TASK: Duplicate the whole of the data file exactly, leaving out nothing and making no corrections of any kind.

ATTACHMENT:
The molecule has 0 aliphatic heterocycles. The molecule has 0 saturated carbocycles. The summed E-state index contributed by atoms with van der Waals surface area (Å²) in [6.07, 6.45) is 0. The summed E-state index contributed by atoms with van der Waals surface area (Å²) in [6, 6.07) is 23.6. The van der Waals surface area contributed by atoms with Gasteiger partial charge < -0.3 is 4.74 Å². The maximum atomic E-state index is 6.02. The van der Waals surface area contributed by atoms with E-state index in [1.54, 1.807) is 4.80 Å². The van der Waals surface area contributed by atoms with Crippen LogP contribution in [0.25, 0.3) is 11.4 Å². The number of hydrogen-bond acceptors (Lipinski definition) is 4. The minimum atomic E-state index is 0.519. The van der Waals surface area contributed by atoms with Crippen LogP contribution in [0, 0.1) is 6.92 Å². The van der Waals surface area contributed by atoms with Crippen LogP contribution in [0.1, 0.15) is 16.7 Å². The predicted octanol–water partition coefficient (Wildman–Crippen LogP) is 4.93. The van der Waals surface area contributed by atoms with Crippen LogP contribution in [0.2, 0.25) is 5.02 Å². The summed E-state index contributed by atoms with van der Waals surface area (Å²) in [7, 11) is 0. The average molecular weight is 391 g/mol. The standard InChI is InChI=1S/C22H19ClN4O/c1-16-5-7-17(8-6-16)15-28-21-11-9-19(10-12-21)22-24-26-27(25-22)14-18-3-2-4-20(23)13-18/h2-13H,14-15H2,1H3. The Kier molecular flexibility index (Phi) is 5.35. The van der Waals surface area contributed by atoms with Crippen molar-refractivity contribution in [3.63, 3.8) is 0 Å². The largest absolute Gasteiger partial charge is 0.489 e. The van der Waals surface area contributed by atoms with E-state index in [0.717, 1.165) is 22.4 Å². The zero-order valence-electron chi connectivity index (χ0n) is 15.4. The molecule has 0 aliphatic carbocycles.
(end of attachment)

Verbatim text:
The molecule has 0 aliphatic heterocycles. The molecule has 0 saturated carbocycles. The summed E-state index contributed by atoms with van der Waals surface area (Å²) in [6.07, 6.45) is 0. The summed E-state index contributed by atoms with van der Waals surface area (Å²) in [6, 6.07) is 23.6. The van der Waals surface area contributed by atoms with Gasteiger partial charge < -0.3 is 4.74 Å². The maximum atomic E-state index is 6.02. The van der Waals surface area contributed by atoms with E-state index in [1.54, 1.807) is 4.80 Å². The van der Waals surface area contributed by atoms with Crippen LogP contribution in [0.25, 0.3) is 11.4 Å². The number of hydrogen-bond acceptors (Lipinski definition) is 4. The minimum atomic E-state index is 0.519. The van der Waals surface area contributed by atoms with Crippen LogP contribution in [0, 0.1) is 6.92 Å². The van der Waals surface area contributed by atoms with Crippen LogP contribution in [0.1, 0.15) is 16.7 Å². The predicted octanol–water partition coefficient (Wildman–Crippen LogP) is 4.93. The van der Waals surface area contributed by atoms with Crippen LogP contribution in [0.2, 0.25) is 5.02 Å². The summed E-state index contributed by atoms with van der Waals surface area (Å²) in [7, 11) is 0. The average molecular weight is 391 g/mol. The standard InChI is InChI=1S/C22H19ClN4O/c1-16-5-7-17(8-6-16)15-28-21-11-9-19(10-12-21)22-24-26-27(25-22)14-18-3-2-4-20(23)13-18/h2-13H,14-15H2,1H3. The Kier molecular flexibility index (Phi) is 5.35. The van der Waals surface area contributed by atoms with Crippen molar-refractivity contribution in [3.63, 3.8) is 0 Å². The largest absolute Gasteiger partial charge is 0.489 e. The van der Waals surface area contributed by atoms with E-state index in [0.717, 1.165) is 22.4 Å². The zero-order valence-electron chi connectivity index (χ0n) is 15.4. The molecule has 0 aliphatic carbocycles.